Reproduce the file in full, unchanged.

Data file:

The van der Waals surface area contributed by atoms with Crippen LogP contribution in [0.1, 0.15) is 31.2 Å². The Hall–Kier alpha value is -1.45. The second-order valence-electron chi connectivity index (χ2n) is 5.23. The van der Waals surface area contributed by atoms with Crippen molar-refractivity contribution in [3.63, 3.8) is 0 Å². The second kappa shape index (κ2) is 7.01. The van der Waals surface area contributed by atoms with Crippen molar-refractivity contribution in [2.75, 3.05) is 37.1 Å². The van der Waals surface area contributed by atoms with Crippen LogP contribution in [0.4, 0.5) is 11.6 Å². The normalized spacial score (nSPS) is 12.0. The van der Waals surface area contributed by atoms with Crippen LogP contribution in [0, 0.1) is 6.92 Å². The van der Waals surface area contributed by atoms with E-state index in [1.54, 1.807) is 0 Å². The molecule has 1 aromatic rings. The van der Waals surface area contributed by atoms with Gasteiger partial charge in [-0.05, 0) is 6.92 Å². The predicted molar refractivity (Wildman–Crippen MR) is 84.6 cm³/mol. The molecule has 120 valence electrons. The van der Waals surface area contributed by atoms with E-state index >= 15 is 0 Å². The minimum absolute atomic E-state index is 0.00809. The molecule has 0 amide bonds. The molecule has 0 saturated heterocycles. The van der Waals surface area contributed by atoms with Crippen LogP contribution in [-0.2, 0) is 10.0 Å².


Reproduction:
The van der Waals surface area contributed by atoms with Crippen LogP contribution in [0.1, 0.15) is 31.2 Å². The Hall–Kier alpha value is -1.45. The second-order valence-electron chi connectivity index (χ2n) is 5.23. The van der Waals surface area contributed by atoms with Crippen molar-refractivity contribution in [3.63, 3.8) is 0 Å². The second kappa shape index (κ2) is 7.01. The van der Waals surface area contributed by atoms with Crippen molar-refractivity contribution in [2.75, 3.05) is 37.1 Å². The van der Waals surface area contributed by atoms with Crippen LogP contribution in [0.4, 0.5) is 11.6 Å². The normalized spacial score (nSPS) is 12.0. The van der Waals surface area contributed by atoms with Crippen LogP contribution in [0, 0.1) is 6.92 Å². The van der Waals surface area contributed by atoms with E-state index in [1.54, 1.807) is 0 Å². The molecule has 1 aromatic rings. The van der Waals surface area contributed by atoms with Gasteiger partial charge in [-0.05, 0) is 6.92 Å². The predicted molar refractivity (Wildman–Crippen MR) is 84.6 cm³/mol. The molecule has 120 valence electrons. The van der Waals surface area contributed by atoms with E-state index >= 15 is 0 Å². The minimum absolute atomic E-state index is 0.00809. The molecule has 0 amide bonds. The molecule has 0 saturated heterocycles. The van der Waals surface area contributed by atoms with Crippen LogP contribution in [-0.2, 0) is 10.0 Å².